Entity Framework Developers Clamor for Better SQL Generation
"I have seen simple select statements [in Entity Framework] with 4 or 5 includes result in nearly 5,000 line SQL statements when an equivalent hand-written SQL statement is [about] 15 lines."
So reads the first of 21 comments on Microsoft's "ADO.NET Entity Framework (EF) Feature Suggestions" site, where developers can post, vote and comment on proposed EF enhancements. "Improved SQL Generation" is by far the No. 1 feature suggestion, with some 1,400 votes.
Several developer complaints about SQL generation concerned bloated code or slow performance. You saw an example of the former; the latter is exemplified by this comment:
"I just documented a case where the Contains() operator reduces EF query performance by a factor of 300. Further diagnosis revealed that the slowdown occurs in the query-generation portion of the request, so I agree that this needs some serious attention."
Microsoft's Diego Vega, program manager for DataFx, responded that the core EF library update coming in .NET 4.5 will provide better SQL generation in some cases, but not for all of the listed scenarios. "I am going to leave this idea as open for now, until we figure out a better way to track individual scenarios, which we need to do to get more actionable data," Vega said.
Speaking of .NET 4.5 and EF core libraries, some comments concerned the attempted separation of EF releases from .NET. The EF team shipped the first two releases as part of the .NET Framework, but then released separate updates to get them out to developers faster, as mentioned in this October blog post. That post said the June 2011 CTP was the first attempted full EF shipment separate from the .NET Framework. But technical problems resulted, so several feature improvements -- such as support for enums, spatial types and others -- that rely on .NET core library updates will have to wait for next EF preview that will ship along with the upcoming public preview of .NET 4.5.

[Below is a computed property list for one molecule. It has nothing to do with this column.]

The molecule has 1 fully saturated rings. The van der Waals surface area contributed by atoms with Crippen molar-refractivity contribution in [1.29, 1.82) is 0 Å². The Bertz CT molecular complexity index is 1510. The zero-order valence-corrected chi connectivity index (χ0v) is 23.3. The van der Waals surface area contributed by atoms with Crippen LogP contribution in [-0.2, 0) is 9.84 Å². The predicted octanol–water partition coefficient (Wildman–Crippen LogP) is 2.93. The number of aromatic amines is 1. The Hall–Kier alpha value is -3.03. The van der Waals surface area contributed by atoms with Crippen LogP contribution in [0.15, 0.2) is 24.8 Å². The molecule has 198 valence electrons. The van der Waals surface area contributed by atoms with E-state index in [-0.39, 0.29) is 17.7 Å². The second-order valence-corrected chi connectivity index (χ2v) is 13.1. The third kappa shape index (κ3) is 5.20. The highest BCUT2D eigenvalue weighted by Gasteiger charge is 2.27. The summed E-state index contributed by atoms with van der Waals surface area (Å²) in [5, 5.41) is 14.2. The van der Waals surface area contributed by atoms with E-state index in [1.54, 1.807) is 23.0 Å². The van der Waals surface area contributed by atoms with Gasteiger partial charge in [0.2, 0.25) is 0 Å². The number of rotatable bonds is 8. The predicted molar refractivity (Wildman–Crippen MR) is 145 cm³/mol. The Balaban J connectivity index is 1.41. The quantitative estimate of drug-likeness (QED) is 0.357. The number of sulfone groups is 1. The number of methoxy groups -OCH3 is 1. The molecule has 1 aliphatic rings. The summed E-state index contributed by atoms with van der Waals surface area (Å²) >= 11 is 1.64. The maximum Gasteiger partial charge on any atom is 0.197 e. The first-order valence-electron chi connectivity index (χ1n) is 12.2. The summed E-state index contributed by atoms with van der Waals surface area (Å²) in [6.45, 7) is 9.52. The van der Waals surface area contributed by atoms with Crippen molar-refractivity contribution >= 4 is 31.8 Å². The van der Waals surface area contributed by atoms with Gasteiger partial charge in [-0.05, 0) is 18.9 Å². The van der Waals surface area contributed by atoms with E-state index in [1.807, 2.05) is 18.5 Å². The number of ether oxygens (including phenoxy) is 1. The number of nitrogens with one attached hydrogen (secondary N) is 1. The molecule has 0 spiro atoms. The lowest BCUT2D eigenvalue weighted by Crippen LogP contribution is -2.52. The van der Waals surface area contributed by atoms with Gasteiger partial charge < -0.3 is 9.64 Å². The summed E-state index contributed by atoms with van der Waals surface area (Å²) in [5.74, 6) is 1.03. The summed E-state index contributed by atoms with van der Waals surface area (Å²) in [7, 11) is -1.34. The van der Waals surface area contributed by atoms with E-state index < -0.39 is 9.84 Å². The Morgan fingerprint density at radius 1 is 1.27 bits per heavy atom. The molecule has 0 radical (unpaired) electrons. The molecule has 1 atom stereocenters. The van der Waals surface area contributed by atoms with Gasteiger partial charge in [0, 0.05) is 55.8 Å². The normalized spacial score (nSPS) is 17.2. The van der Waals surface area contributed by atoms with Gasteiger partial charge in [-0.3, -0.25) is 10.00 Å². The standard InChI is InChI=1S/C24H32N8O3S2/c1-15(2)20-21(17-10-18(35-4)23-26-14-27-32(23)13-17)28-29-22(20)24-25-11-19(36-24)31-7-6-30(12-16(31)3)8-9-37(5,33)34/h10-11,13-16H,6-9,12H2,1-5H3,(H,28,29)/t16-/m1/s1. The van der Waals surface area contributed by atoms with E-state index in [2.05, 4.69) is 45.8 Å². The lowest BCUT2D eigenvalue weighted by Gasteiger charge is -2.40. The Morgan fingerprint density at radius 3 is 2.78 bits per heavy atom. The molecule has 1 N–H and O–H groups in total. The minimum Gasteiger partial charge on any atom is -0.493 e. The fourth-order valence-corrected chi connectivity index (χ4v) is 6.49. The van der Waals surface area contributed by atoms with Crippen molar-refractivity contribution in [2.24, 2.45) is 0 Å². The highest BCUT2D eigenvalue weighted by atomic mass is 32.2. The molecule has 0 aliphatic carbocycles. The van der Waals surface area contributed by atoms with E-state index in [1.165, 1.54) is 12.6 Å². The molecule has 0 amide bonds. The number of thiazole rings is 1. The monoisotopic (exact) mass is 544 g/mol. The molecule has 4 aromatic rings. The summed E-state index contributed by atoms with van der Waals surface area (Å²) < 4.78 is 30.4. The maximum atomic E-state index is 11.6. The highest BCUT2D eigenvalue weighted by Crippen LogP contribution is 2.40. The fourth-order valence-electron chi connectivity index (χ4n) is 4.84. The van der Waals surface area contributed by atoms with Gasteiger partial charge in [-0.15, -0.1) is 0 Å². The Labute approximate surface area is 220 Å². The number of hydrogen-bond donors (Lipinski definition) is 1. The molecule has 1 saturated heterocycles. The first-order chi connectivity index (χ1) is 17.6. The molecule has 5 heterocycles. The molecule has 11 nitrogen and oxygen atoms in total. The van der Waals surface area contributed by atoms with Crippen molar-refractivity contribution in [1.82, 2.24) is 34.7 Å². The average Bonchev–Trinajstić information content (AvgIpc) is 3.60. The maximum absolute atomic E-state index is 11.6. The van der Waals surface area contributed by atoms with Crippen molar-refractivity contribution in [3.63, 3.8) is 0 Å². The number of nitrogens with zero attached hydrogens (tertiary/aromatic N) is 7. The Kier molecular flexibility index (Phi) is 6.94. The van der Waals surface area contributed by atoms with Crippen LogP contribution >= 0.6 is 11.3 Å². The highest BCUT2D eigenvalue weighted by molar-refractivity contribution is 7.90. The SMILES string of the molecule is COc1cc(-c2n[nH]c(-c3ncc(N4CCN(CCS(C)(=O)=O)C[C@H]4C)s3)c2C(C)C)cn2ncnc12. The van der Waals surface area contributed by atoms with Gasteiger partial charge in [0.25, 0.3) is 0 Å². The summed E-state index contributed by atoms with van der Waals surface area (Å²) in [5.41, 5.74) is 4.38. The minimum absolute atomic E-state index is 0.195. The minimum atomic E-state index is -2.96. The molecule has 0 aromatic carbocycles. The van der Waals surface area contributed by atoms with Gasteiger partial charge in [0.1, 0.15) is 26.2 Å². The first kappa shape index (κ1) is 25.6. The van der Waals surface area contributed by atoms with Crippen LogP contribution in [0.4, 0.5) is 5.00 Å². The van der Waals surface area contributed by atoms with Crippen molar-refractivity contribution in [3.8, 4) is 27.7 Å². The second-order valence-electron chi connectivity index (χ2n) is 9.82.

When Vega reiterated this on the feature request page, a couple of readers found fault with that, as evidenced by this comment:
"Diego, No offense but moving to v4.5 of the framework is really not an option for ... most corporate software."
"I guess because EF core library is included in .NET framework we should wait until then! That is awful, please consider put EF libraries out of .NET framework. Good ORM needs frequent release cycle."
Umm ... isn't that what the team said they were trying to do back in October?
Why, yes, replied Vega in a response to the two reader comments that were posted earlier this month:
"We have indeed looked at taking the whole of EF out of .NET Framework for this same reason. The June 2011 CTP of EF was a first attempt that showed us it is going to be harder than we thought because of the impact on existing applications, partner teams and ADO.NET provider writers."
You can read more about the long, strange trip to EF 5.0 here and bone up on coming EF 5.0 improvements here.
Besides improved SQL generation, the top five feature requests include "Batch CUD Support (1,179 votes); "EF Support for Second Level Cache" (655 votes); "Support for multiple databases" (595 votes); and "Entity Designer: Speed up & Optimize for using with 200+ entities" (524 votes).
What feature requests would you like to see in EF? Comment here or drop me a line.
Posted by David Ramel on 02/27/2012 at 4:22 PM